That's What Friends Do by Cathleen Barnhart

Hello, Cathleen Barnhart! Thank you for stopping by Watch. Connect. Read. to celebrate That’s What Friends Do. Please tell us about the eye-catching scene Oriol Vidal illustrated on the cover. 

Cathleen Barnhart: Isn’t it gorgeous? I am blown away, every time I look at it. Oriol captures the colors and mood of a late winter afternoon so beautifully. Sammie and David are hanging out in their fort, which is really a big (dry) drainage tunnel beneath an elevated walking path. They call it Fort Maccabee, and it’s a secret place that they don’t even tell their other friends about. They’re just being together and talking to each other because that’s what best friends do.

Scenario: A teacher-librarian spots you at reading conference holding a copy of That's What Friends Do.  She asks you what it is about.  You’re running late for a meeting, but you have at least 25 seconds to deliver a succinct booktalk. Ready, set, go! 

Cathleen Barnhart: It’s one seventh grade girl’s first #MeToo experience, told in alternating points of view by the girl, Sammie, and by her best friend, David, who’s on the other side of that experience. It’s the story of the misunderstandings that lead to that moment and the damage done by it. It’s a story about navigating boundaries, learning to have hard conversations, and what it truly means to be a friend.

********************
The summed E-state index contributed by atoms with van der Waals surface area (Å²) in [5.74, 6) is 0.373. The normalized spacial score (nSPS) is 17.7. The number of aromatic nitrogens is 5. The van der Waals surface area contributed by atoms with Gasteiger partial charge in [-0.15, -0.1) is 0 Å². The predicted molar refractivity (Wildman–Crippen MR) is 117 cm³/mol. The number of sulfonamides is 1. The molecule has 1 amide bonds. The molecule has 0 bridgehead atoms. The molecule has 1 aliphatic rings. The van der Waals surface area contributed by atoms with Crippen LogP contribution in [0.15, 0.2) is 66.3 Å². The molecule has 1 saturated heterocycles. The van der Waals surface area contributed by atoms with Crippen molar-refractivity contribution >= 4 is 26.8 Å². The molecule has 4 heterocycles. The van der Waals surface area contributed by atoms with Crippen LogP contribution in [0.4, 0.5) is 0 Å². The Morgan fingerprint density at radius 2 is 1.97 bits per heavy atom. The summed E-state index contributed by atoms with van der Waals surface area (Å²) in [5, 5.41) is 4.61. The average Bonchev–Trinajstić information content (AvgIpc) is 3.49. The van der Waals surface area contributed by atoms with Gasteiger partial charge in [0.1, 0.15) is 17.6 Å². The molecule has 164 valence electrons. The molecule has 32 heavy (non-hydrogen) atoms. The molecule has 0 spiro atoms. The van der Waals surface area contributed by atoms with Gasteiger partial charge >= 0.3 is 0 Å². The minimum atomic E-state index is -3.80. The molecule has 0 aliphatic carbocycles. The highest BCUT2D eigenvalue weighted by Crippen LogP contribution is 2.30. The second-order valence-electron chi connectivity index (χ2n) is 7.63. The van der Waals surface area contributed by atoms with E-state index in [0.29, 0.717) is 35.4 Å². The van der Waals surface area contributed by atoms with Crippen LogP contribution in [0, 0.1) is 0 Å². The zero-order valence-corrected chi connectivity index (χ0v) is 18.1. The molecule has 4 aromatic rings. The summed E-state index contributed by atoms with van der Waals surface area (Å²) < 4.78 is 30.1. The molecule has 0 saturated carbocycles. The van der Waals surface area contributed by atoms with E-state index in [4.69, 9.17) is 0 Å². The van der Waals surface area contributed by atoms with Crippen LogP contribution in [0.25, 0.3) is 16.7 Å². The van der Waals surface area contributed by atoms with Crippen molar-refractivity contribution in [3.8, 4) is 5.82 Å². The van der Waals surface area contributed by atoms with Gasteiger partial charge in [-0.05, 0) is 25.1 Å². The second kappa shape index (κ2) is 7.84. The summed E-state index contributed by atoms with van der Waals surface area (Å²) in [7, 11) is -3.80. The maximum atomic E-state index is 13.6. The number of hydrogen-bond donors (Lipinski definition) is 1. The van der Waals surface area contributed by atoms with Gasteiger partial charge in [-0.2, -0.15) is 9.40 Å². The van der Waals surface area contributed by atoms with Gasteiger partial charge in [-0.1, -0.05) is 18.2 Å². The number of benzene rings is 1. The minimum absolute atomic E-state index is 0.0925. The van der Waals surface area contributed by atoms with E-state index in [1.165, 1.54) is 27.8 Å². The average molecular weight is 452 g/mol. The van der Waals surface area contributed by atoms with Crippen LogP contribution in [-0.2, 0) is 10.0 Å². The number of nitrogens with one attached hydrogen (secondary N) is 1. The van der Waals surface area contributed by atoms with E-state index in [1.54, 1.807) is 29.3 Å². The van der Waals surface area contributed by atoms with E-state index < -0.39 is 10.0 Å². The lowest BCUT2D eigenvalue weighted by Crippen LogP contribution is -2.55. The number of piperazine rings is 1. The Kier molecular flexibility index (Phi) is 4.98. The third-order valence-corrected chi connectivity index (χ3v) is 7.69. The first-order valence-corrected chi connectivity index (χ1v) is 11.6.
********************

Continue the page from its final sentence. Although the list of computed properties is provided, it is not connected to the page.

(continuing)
Click here to visit Cathleen's website. 

Please finish the following sentence starters:

Did you know Samantha Goldstein and David Fischer both discover passions they never knew they had? Well, they kind of knew, but were afraid to pursue those interests. Maybe that describes all of us: don’t we all want to grow and take risks and explore our hidden talents? But sometimes that feels so…risky!

I hope That’s What Friends Do will spark conversations about admitting when you’ve hurt someone you love, about the power of a genuine apology, and about consent, even in middle school.

Story is what makes us human. It’s how we make meaning of our lives, but also how we get beyond the specificity and limitations of our own experiences. Story is magic, the best kind of magic there is because it’s available to every one of us every day.

Mr. Schu, you should have asked me how I could have written a novel where neither of the main characters has a pet. I ask myself that often, because animals are such a huge part of my life. I had a cat growing up, and she knew all my woes and worries and joys and dreams. When I was in college, a cat adopted me. I named her Sanchez; what she named me I’ll never know.  I brought her to New York after college, and then into my marriage (to a mildly cat-allergic man). I now have a dog, Zeke, and a cat, Scout (and the same mildly allergic husband), and I foster kittens for the Humane Society of Westchester. I socialize them so they can be adopted by other families, and loved by other children. For Sammie and David, though, a cuddly cat or loyal, loving dog wasn’t in the cards. They each needed to be alone, without the comfort of a pet. However, in the novel I’m working on now, the MC has a cat named Mrs. Fluffles. **And, yes, Scout is named after the Scout in To Kill A Mockingbird.


 Look for That's What Friends Do on January 28, 2020. 


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